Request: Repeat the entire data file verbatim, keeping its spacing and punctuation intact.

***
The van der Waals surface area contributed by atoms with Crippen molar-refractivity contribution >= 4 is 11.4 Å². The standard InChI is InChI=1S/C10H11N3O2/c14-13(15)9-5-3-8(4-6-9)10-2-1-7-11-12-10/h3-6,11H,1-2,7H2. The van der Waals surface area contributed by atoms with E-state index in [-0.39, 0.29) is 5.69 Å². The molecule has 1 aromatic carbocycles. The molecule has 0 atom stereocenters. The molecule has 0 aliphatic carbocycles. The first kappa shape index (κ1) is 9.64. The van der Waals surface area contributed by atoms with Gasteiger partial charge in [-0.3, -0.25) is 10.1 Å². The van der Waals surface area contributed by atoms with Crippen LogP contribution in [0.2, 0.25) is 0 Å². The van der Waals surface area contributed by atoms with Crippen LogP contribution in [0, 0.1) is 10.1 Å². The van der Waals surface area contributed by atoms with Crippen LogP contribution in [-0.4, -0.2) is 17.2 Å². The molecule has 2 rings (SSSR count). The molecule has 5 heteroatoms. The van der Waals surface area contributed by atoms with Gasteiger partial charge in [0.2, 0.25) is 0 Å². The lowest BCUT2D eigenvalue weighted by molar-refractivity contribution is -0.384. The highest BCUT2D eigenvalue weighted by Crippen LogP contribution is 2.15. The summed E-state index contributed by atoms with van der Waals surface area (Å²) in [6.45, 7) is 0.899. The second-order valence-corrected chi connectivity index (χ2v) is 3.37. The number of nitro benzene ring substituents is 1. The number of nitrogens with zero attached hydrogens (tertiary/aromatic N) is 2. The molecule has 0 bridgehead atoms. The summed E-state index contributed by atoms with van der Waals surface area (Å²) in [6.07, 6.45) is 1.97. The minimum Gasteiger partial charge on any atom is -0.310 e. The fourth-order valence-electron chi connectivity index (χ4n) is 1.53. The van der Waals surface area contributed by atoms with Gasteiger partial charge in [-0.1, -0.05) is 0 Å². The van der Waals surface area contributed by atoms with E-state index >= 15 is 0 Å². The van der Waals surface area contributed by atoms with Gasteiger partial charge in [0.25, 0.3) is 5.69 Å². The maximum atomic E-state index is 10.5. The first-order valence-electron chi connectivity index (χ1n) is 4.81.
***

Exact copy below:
The van der Waals surface area contributed by atoms with Crippen molar-refractivity contribution >= 4 is 11.4 Å². The standard InChI is InChI=1S/C10H11N3O2/c14-13(15)9-5-3-8(4-6-9)10-2-1-7-11-12-10/h3-6,11H,1-2,7H2. The van der Waals surface area contributed by atoms with E-state index in [-0.39, 0.29) is 5.69 Å². The molecule has 1 aromatic carbocycles. The molecule has 0 atom stereocenters. The molecule has 0 aliphatic carbocycles. The first kappa shape index (κ1) is 9.64. The van der Waals surface area contributed by atoms with Gasteiger partial charge in [-0.3, -0.25) is 10.1 Å². The van der Waals surface area contributed by atoms with Crippen LogP contribution in [0.2, 0.25) is 0 Å². The van der Waals surface area contributed by atoms with Crippen LogP contribution in [0, 0.1) is 10.1 Å². The van der Waals surface area contributed by atoms with Crippen LogP contribution in [-0.4, -0.2) is 17.2 Å². The molecule has 2 rings (SSSR count). The molecule has 5 heteroatoms. The van der Waals surface area contributed by atoms with Gasteiger partial charge in [0.2, 0.25) is 0 Å². The lowest BCUT2D eigenvalue weighted by molar-refractivity contribution is -0.384. The highest BCUT2D eigenvalue weighted by Crippen LogP contribution is 2.15. The summed E-state index contributed by atoms with van der Waals surface area (Å²) in [6.45, 7) is 0.899. The second-order valence-corrected chi connectivity index (χ2v) is 3.37. The number of nitro benzene ring substituents is 1. The number of nitrogens with zero attached hydrogens (tertiary/aromatic N) is 2. The molecule has 0 bridgehead atoms. The summed E-state index contributed by atoms with van der Waals surface area (Å²) in [6.07, 6.45) is 1.97. The minimum Gasteiger partial charge on any atom is -0.310 e. The fourth-order valence-electron chi connectivity index (χ4n) is 1.53. The van der Waals surface area contributed by atoms with Gasteiger partial charge in [-0.1, -0.05) is 0 Å². The van der Waals surface area contributed by atoms with E-state index >= 15 is 0 Å². The van der Waals surface area contributed by atoms with Gasteiger partial charge in [0.25, 0.3) is 5.69 Å². The maximum atomic E-state index is 10.5. The first-order valence-electron chi connectivity index (χ1n) is 4.81.